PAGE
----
Subject: Re: Stuck Filters
On 11/6/2017 4:27 PM, Savageduck wrote:
> On Nov 6, 2017, PeterN wrote
> (in article<email@example.com>):
>> On 11/6/2017 12:21 PM, Savageduck wrote:
>>> On Nov 6, 2017, PeterN wrote
>>> (in article<firstname.lastname@example.org>):
>>>> On 11/5/2017 1:11 AM, Savageduck wrote:
>>>>> Just go with a filter wrench, that is what they are designed for, and
>>>>> the hare-brained schemes.
>>>> The only filters I now use are: ND; variable ND; CP; and a variable fog.
>>>> I carry filter wrenches in my bag at all times, although I haven't had a
>>>> stuck filter in over ten years.
>>> When it comes to screw on filters I have ND, CPF, and only one Variable ND.
>>> have not been impressed with the variable ND, and it doesn’t get that much
>>> use. Most recently I bought a few of the Hoya Solas IRND filters.
>> The variable ND allows me to compose without having to attach the filter
> That was my intention. However, I found that the Vari ND is susceptible to
> many of the issues that can be found with a CPF if you have the wrong angle
> of incidence. The worst of these is the cross polarization phenomenon. That
> is something which doesn’t happen with an ND, or ND Grad.
Before I got the variable ND, I used tow polarized filters, one linear
and the other my CP. It worked fine a lot of the time. But, under
certain lighting conditions there was internal flare. Also, unlike good
quality ND filters, polarizing filters can cause a color shift.
I use a Heliopan.
>> I only use the fixed ND when it is very bright. It is a ten stop.
> A 10 stop ND is a pretty serious ND, you should only need it if you are
> trying to slow down the shutter speed for a long exposure, smooth out water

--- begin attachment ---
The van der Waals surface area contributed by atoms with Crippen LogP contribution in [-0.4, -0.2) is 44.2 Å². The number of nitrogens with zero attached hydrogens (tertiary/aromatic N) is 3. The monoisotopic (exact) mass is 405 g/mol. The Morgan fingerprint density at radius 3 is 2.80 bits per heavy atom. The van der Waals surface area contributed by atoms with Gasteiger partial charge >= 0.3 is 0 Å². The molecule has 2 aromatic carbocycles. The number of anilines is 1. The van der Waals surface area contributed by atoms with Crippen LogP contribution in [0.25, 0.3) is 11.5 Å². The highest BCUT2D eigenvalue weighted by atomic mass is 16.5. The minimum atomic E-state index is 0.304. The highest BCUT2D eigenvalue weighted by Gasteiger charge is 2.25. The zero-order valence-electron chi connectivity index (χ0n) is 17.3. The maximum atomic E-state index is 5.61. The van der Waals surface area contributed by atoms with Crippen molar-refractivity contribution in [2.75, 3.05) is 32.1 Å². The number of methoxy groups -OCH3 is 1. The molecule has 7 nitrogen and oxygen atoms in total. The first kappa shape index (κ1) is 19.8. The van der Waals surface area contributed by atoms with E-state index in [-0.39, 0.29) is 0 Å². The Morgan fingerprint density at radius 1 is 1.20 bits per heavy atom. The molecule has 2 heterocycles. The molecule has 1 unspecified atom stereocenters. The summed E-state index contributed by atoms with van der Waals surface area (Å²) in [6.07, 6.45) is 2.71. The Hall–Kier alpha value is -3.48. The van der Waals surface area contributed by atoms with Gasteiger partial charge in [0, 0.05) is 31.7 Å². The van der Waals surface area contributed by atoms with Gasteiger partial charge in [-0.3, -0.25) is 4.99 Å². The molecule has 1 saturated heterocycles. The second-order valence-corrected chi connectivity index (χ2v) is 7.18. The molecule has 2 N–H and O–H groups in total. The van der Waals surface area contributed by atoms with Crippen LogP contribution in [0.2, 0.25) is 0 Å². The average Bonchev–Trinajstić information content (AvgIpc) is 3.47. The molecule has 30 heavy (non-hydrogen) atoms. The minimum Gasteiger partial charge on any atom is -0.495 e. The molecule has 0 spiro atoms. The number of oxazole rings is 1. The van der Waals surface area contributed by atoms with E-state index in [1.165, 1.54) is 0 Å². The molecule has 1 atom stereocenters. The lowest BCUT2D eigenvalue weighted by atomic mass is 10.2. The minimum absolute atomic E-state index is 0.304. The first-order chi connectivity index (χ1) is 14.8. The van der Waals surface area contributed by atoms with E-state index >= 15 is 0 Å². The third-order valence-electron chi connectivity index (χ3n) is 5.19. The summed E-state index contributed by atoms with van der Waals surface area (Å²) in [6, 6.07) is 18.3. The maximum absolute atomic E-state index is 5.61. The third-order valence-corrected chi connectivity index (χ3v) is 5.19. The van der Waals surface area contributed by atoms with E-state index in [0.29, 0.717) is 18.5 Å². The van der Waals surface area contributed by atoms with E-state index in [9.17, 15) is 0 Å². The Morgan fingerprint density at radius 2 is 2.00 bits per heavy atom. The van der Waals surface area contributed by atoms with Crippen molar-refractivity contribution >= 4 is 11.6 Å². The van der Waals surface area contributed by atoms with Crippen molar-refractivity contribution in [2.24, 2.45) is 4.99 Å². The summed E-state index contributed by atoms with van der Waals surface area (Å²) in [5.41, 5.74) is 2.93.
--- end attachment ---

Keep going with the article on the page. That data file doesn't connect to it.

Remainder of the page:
> in waterfalls, or surf, or add movement to clouds, and/or if you are trying
> to control DoF, especially if shooting wide open in bright light.
Spot on. BTW there are other methods for smoothing water. multiple
exposure works fine. You can get a nice silky effect from many
waterfalls by shooting 1/5 to 1/50 of a second, depending on conditions
and your taste.
> With a 10 stop ND you will not be able to focus with the filter in place, so
> you should be focusing manually, and then attach the 10 ND filter. With screw
> on ND filters I have 2 stop, 4 stop, and 9 stop. I cannot focus with the 9
> stop in place. I have a 10 stop Lee.
> Also if it is very bright, there are other steps you can take rather than
> resorting to a 10 stop ND, consider shooting at ISO 100, or ISO 200 and st a
> higher shutter speed, along with a more reasonable ND, somewhere in the 2-6
> stop area.
>> In another post I mentioned that I was advised by B&H not to purchase an
>> item. It was any of the Lee type filters. I had wanted to get a
>> graduated ND filter. Watchagonnado.
> What “Lee type filters”?
The sales rep made it clear that no plastic filter would give me the
> There are Lee filters, and there are other square, and rectangular filter
> systems from other manufacturers, all of different quality. The most
> ubiquitous and least expensive are the Cokin resin filters. Perhaps it was a
> case of the B&H rep understanding that the square and/or rectangular filter
> systems were not suitable for your type of shooting.
Yes, his suggestive was that I go back to an old wet darkroom method.
Dodge the really light areas, using black cardboard or my hands. There
is a lot of trial and error, but it works. After a while I got a sense
of how long to dodge. And with the dynamic range of my camera,
corrections can be made in post.
> BTW: You can get screw on grad filters, I have a few of those
They work great, if you like every image to have a similar look, and
shooting conditions are always the same. The square graduated filters
can be move vertically, within limits.
>>> I use the screw on filters for those times it is inconvenient to use the Lee
>>> ND and ND Grad system. The Lee system also includes a pretty good CPF. I use
>>> the Lee Seven5 system with my Fujifilm X-cameras.
As we determined long ago, we have very different shooting styles, and